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us: Hegemony



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    • us: Hegemonism
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  • Sources

    • found: Work cat.: 2004023320: Bailin, A. From traditional to group hegemony, 2005: ECIP galley (author builds on hegemonic stability theory and other theoretical frameworks to propose new theory of world politics called group hegemony)
    • found: Evans, G. The dictionary of world politics, 1990 (hegemony: term used for some time in internatl. politics; now used in political economy in connection with hegemonial stability theory; hegemony is concept meaning primacy or leadership; in an internatl. system this leadership would be exercised by a "hegemon," a state possessing sufficient capability to fulfil this role)
    • found: Encyclopedia of political economy, 2001 (hegemony: concept associated with political theory and the works of Antonio Gramsci; frequently means the subordination of one group by another without the direct threat of violence; most commonly deemed to exist in the world economy when one state predominates; term used by Gramsci in cultural sense to connote complex of ideas used by social groups to assert their legitimacy and authority)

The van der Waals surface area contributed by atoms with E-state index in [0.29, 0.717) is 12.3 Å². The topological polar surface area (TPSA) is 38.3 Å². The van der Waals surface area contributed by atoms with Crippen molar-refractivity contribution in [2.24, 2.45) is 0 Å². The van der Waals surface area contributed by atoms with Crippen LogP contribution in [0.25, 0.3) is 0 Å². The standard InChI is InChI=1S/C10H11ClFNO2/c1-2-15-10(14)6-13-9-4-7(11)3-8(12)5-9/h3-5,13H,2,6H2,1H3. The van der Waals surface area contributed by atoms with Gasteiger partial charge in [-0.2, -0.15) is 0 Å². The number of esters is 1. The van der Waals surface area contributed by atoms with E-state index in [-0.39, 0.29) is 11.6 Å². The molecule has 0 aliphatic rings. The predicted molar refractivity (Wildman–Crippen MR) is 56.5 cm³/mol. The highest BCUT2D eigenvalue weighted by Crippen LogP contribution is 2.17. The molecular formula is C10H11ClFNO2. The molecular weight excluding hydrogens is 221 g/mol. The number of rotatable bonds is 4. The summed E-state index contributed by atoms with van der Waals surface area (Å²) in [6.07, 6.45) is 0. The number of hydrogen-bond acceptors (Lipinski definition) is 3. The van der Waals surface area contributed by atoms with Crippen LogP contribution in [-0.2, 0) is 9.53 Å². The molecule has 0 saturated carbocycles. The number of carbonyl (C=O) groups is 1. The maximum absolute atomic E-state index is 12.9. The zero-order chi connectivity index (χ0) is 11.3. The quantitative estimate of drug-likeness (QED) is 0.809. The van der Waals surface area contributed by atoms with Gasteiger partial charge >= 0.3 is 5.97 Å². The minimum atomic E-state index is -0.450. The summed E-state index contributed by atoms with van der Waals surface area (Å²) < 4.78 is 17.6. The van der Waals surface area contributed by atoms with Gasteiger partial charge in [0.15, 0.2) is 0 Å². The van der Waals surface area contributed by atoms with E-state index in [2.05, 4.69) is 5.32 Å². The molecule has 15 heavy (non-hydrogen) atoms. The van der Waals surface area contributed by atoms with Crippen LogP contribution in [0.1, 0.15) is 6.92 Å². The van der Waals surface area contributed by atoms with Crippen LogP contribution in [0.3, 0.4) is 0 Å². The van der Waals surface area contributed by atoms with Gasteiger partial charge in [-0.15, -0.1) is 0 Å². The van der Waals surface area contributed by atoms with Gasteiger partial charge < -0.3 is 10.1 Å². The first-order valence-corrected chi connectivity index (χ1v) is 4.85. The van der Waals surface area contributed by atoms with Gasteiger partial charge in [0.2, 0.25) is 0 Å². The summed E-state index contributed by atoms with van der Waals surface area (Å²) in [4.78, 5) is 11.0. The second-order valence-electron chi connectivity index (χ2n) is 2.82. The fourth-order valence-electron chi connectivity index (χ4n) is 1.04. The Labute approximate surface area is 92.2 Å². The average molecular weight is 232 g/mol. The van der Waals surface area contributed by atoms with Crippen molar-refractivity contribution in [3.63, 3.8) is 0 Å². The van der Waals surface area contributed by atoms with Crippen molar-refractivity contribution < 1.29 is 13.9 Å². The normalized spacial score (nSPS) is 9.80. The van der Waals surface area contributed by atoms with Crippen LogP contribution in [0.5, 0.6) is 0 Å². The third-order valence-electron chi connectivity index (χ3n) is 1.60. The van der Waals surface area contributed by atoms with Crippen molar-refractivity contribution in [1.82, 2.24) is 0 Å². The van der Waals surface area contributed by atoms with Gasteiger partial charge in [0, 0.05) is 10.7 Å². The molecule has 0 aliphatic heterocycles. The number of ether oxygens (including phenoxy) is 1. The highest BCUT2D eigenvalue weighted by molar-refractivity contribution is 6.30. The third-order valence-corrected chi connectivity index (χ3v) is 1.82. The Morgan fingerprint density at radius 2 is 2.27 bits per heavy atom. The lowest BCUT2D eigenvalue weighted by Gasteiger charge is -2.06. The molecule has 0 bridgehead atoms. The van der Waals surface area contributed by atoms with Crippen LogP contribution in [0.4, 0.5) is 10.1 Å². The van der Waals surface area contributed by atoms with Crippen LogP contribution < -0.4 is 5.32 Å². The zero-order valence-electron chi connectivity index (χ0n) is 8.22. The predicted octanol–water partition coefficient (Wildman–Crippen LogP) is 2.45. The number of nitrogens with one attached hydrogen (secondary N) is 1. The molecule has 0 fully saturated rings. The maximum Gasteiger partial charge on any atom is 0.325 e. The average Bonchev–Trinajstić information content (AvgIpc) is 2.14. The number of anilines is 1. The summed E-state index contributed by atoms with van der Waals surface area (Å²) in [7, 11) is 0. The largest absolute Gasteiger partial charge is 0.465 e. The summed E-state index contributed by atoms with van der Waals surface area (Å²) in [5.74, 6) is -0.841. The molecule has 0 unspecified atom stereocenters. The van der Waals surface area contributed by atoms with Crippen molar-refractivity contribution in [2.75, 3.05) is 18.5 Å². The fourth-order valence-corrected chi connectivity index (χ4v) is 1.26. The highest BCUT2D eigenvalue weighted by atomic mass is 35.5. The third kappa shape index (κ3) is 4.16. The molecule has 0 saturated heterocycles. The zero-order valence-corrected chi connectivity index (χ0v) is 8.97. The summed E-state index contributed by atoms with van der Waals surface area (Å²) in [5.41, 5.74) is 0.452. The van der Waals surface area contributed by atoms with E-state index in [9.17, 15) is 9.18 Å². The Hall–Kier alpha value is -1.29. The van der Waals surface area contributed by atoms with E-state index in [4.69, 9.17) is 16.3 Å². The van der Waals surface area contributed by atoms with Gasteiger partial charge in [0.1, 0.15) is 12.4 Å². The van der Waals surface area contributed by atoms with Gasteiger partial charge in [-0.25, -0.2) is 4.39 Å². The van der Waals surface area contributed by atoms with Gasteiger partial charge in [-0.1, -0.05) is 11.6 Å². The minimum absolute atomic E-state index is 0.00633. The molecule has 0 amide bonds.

• found: Roberts, G.K. A dictionary of political analysis, 1971 (hegemony: predominance of one unit within a group of such units; in politics, the dominant position of one province in a federation, or of one state in a confederation, or of one person in a committee or other body)
    • found: Scruton, R. A dictionary of political thought, c1982 (hegemony: used since last century to denote influence of one state over others; hence "hegemonism," the politics of powers that cow neighbours and dependants into submission; now used in sense given to it by Gramsci, denoting ascendancy of a class in economic, social, political, and ideological spheres, and its ability to persuade other classes to see the world in terms favourable to its own ascendancy)
  • LC Classification

    • JZ1312
  • Change Notes

    • 2004-10-28: new
    • 2010-08-26: revised
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